The art of looking away

Imagine, someone was asking you about the most significant properties of us, the human species. What would you suggest? Self-awareness? Complex intelligence and communication? Culture or even solicitousness and faith?

Fair enough, all these attributes describe us pretty well and make us different from all other creatures. However, there are more features that come to my mind and which sound less likeable: greed, sloth and callousness for instance. There are over 7 billion people on earth, however, almost half of the world’s population lives on less than $2.50 a day and together with those unlucky ones, the planet is moaning under the force and exploitation of the wealthier fraction.

Do we care?

I could tell you more about starving children in Africa or refugees dying in boats on the Mediterranean Sea, during their desperate journey towards a better place they will never find. I could also tell you about the transformation of former rainforest paradises such as Borneo into dead areas of palm oil monocultures, responsible for extinctions, wildfires and degrading working conditions. Or about crimes committed by big companies like for instance the oil giant Chevron that destroyed not only the environment, but also the life of people in the Amazon region of Ecuador, where toxic waste and oil spills contaminated rivers and streams and with that all livelihood. Although they were accused of being responsible for an environmental catastrophe of such an enormity that it was called the ‘Rainforest Chernobyl’, Chevron still denies any responsibility.

Indefeasible are those who own the money.

I could tell you all these stories, but honestly, would you read it? I would not tell you anything new anyway. All those examples I just listed, we already know to a certain extent. We are aware of all the violence, injustice and manipulation that it is happening on this planet every single day. We know that while we are having our after work beer and a warm meal in a cozy living room, others are dying like flies out there and that it is our wealth that is destroying nature and justice.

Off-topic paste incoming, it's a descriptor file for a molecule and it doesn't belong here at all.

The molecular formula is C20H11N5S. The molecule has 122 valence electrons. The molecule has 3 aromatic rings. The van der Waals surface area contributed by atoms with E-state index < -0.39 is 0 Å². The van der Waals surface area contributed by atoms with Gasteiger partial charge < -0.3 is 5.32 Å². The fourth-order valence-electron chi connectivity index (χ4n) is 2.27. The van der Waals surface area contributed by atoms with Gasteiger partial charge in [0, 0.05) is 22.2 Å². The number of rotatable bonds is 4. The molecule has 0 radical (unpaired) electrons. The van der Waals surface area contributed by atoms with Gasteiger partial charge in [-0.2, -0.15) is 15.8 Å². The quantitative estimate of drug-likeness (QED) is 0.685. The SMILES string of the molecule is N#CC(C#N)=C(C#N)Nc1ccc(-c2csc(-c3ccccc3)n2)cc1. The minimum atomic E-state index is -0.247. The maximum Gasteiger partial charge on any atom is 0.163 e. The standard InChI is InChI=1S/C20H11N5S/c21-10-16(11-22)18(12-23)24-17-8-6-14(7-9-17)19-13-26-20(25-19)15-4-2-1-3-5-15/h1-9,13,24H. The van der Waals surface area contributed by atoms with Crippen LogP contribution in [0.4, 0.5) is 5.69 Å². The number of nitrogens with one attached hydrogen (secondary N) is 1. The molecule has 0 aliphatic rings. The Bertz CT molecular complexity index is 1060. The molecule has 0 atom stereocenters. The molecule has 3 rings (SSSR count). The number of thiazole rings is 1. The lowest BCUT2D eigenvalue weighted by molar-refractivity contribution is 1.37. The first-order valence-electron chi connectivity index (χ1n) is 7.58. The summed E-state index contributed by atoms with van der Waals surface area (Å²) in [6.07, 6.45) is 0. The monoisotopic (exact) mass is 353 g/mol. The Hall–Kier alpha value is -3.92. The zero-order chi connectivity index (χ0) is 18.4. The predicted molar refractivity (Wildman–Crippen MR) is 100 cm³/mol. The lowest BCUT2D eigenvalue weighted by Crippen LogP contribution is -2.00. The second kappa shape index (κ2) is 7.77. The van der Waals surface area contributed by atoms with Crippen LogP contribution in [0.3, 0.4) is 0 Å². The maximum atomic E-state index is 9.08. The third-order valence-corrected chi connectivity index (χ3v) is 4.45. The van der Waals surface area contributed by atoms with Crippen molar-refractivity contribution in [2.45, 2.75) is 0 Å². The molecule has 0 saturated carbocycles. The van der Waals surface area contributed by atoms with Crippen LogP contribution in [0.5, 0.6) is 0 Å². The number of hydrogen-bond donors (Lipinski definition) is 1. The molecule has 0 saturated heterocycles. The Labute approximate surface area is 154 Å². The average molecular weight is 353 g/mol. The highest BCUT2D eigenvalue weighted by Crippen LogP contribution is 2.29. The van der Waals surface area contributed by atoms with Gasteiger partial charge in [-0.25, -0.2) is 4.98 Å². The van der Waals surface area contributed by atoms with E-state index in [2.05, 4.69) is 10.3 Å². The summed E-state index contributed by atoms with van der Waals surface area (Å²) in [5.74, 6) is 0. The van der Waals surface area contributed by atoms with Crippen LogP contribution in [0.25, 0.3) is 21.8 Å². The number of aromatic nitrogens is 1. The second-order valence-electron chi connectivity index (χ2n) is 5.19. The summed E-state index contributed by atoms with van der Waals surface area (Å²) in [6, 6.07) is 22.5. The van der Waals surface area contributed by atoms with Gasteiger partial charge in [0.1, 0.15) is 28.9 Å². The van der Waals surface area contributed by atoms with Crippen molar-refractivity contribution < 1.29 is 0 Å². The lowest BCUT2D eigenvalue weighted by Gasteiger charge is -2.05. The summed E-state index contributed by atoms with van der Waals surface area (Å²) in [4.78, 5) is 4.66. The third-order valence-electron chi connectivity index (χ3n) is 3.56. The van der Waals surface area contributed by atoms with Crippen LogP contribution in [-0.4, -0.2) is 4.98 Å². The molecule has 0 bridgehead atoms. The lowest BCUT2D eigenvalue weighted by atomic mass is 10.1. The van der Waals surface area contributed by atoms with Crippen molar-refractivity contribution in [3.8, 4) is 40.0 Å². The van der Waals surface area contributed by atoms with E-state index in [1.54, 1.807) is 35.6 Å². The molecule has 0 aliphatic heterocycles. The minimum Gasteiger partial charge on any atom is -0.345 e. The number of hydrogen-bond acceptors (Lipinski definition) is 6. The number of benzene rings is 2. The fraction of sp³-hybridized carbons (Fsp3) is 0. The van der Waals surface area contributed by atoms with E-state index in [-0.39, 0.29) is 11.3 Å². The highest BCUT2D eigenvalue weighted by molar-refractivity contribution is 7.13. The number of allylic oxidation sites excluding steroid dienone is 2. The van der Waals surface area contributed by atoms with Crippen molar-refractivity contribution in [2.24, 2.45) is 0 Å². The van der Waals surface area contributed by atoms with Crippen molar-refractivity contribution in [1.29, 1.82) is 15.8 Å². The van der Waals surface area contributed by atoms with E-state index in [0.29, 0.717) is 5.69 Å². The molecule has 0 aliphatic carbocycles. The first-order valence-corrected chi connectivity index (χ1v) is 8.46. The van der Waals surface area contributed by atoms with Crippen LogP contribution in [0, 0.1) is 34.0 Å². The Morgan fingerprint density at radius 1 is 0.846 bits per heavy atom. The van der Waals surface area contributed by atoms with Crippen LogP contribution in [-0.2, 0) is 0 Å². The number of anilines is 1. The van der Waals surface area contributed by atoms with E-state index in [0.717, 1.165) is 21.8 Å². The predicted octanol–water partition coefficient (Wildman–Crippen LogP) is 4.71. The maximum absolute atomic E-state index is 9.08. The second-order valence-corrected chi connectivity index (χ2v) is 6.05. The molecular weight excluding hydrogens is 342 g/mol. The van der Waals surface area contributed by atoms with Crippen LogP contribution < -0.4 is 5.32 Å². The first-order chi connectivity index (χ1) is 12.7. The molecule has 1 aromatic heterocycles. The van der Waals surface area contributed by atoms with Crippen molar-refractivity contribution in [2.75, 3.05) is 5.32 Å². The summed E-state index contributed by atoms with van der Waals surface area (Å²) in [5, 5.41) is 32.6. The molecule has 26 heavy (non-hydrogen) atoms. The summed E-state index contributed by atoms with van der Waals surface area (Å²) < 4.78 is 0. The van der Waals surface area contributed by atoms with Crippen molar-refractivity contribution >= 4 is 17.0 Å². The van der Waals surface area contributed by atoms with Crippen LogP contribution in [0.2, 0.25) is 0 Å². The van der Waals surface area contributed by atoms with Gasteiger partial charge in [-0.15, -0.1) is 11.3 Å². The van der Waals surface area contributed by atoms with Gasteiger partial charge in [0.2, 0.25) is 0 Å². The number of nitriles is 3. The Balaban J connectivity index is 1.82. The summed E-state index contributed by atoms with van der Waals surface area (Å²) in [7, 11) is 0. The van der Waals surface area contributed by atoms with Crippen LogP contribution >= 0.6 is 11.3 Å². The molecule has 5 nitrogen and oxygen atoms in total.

Have you ever asked yourself, how it can be, that, despite our general awareness, we do not care, do not change, do not struggle to enjoy life and instead are quite successful in pushing away all responsibility and concern we actually should feel? I do ask myself these questions. Is it because we are convinced that we cannot change it anyway? Or because we think it is not our business to act, that politicians must do that? Do we really believe that refraining from something is the appropriate attitude? To be honest, I pretty much doubt that these are the real reasons.

The human species is not meant to ignore, hide or to wait and see. We have been developing for 200.000 years, originated from earlier human-like species. It was a long way of evolution that brought us to what we are now and we would not still be here today, if our ancestors had been hiding from problems and just burying their head in the sand like an ostrich. We used to be runners, doers and survivors.

Now, we are still alive, but we got used to too much comfort and to not making any efforts to leave the nest and take a risk. Sure, we are still explorers and conquerors. We are eager to find scientific answers and to develop new technologies. However, in addition we are also addicted to success and to make more and more money, and based on this we became increasingly craven, because we are afraid of losing our possessions. As a result, the foundation of humanity somehow got lost along the way and everything happening outside of our front door is like water off a duck’s back to us.

I think the real reason that we do not change something is not because we really feel powerless or innocent; I guess it is rather because we have efficiently learned how to look away. We say phrases like ‚I have my own problems‘ or ‚I first have to care about my own life‘, thereby actually knowing that these are pretty weak justifications and that we do not have any real reasons to complain. However, it makes life easier if we try to convince ourselves and others that we are powerless and not responsible. We have been doing this for centuries and are obviously pretty good in denial, often even believing in what we are saying. But what is the origin of this behavior that allows us to close our eyes? Is it just a simple matter of convenience and cowardliness because we don’t want to lose comfort? Or is it rather a case of mental repression, a kind of a post-traumatic amnesty that allows us to repress uncomfortable and terrible experiences?

These are no scientific suggestions. I don’t even know if there are any studies on that particular aspect of human behavior. It is just my personal attempt to understand the situation. I don’t know if the reason we are successfully ignoring reality is based on pure conscious ignorance or on an automatic self-protective mechanism. It seems likely to me that it is a combination of both.

In the end it doesn’t make a difference, whether our ignorance is a new acquired skill or if our brain allows us to forget. What is important is that we need to awake from our amnesia. We need to get our head out of the sand again, open our eyes and lift our lazy asses from the couch. In the end, it is up to us to stand up for justice since there is no one out there who is doing that for us just as our problems will not suddenly end in smoke.

photo: Andy Happel

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